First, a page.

Idoko, who can also play as a support striker, was third highest goals scorer in the world cup qualifiers with 5 goals.

      4) Esther Onyenezide: some would argue that the Robo Queens midfielder is the peak of the bunch and I can see why. Esther is very mouldable and pliable because of her football intelligence hence why she comes across as been extremely versatile.

      She has a keen eye for defence splitting passes and she sure knows her way to goal. She is technically gifted and – like Rasheedat Ajibade – can fit into a variety of wing, forward, attacking midfield, and centre midfield roles.

      She is a well conditioned athlete and definitely one to look out for at the World Cup.

      Again Onyenezide is one of those players expected to push speedily for a place in the Super Falcons squad for next year’s World Cup.

      5) Rofiat Imuran : the Rivers Angels fullback is not a stranger to the Super Falcons. Coach Randy Waldrum picked Imruan ahead of Michelle Alozie for Nigeria’s cruch Wafcon qualifiers against Ghana.

      Since then, the flamboyant fullback has focused more on her Falconets career. In a team desperately short of natural fullbacks, it will not shock me one bit if Waldrum hands Rofiat a call up ahead of the world cup.

      The Under 20 women’s world cup is the perfect platform for Imruan to sell herself as worthy of taking her rightful place in the Super Falcons. She is very rugged in her defensive duties and she loves to overlap with intent.

      Other players with an outside chance of gatecrashing the Super Falcons squad are: Joy Jerry (exciting striker), Bashirat Amoo (sturdy midfielder) and Deborah Abiodun (dependable defender).

       
      • Kriskenny 2 weeks ago

        @deo, good analysis and I will support your submission that those players be call to camp when the time comes for competitiveness and best legs to be selected for the WC.

         
      • ** Esther Onyenezide, along with compatriot Mercy Idoko, also scored 5 goals in the world cup qualifiers. **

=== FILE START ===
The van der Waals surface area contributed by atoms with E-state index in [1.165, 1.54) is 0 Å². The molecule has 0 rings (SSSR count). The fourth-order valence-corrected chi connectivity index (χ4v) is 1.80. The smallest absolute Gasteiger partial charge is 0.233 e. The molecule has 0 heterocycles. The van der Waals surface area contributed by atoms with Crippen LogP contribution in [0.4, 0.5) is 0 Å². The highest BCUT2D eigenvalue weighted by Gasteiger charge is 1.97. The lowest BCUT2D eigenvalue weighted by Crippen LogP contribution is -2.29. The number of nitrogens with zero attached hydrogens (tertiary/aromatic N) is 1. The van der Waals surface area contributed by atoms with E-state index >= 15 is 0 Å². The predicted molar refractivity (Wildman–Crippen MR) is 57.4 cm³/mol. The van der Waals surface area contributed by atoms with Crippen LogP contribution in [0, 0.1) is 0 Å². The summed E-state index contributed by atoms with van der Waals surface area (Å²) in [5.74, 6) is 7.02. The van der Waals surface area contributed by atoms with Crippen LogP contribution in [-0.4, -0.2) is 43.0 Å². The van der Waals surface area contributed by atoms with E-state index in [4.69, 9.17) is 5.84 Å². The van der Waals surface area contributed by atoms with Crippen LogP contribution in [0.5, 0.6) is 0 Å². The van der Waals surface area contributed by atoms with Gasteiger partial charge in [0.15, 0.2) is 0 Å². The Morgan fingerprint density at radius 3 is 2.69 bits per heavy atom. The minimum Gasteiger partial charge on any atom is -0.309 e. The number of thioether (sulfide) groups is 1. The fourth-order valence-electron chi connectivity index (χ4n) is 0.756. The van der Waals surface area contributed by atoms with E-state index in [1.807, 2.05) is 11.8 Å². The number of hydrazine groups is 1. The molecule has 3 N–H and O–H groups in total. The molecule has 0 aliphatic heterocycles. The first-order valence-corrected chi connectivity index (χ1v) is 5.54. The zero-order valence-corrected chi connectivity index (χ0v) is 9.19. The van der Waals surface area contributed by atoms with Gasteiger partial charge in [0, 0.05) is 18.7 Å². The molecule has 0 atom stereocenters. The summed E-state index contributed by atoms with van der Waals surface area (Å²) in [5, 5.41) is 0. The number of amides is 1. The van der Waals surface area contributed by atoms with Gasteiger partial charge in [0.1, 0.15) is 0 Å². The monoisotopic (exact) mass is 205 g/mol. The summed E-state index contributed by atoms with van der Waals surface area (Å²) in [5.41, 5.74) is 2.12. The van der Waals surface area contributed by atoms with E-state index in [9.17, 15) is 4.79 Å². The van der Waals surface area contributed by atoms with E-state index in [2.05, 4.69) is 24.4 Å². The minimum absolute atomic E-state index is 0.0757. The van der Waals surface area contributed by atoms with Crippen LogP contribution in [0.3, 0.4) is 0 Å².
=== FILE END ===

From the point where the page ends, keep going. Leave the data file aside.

• pompei 2 weeks ago

        That’s quite a list of young guns you compiled there, Deo.
        They look poised to have a good outing at the world cup. And some of them should be able to make the upward transition into the senior team.

         
  • Omo9ja 2 weeks ago

    You knew the importance of Wafcon trophy than Ajibade and Ayinde.

    Those two players should be punished for their “I don’t care attitudes”.

    You are the best Nnadozie. Go and make Nigeria proud at the world cup ladies. God bless Nigeria!!!

     
    • Willie Whitelaw 2 weeks ago

      You are right @omo9ja. What punishment do you suggest?

       
      • Omo9ja 2 weeks ago

        The coach should call the two players to camp and keep them on the bench when we are playing friendlies and they should not play in the opening match at the world cup.

        That will send the entire team a big warning and it will create opportunities to develop another
        talented young players for the next
        year world cup and beyond.

        It will bring competition to the team.

        NFF and the coaching crew still have a lot to do at all national team levels.

        Our players needs proper Orientation if we have to go very far in any tournament.

        Can Ajibade and Ayinde including Iwobi behave like that at club level? If not, national team shouldn’t be taking for granted. Am I communicating? Ire o. God bless Nigeria!!!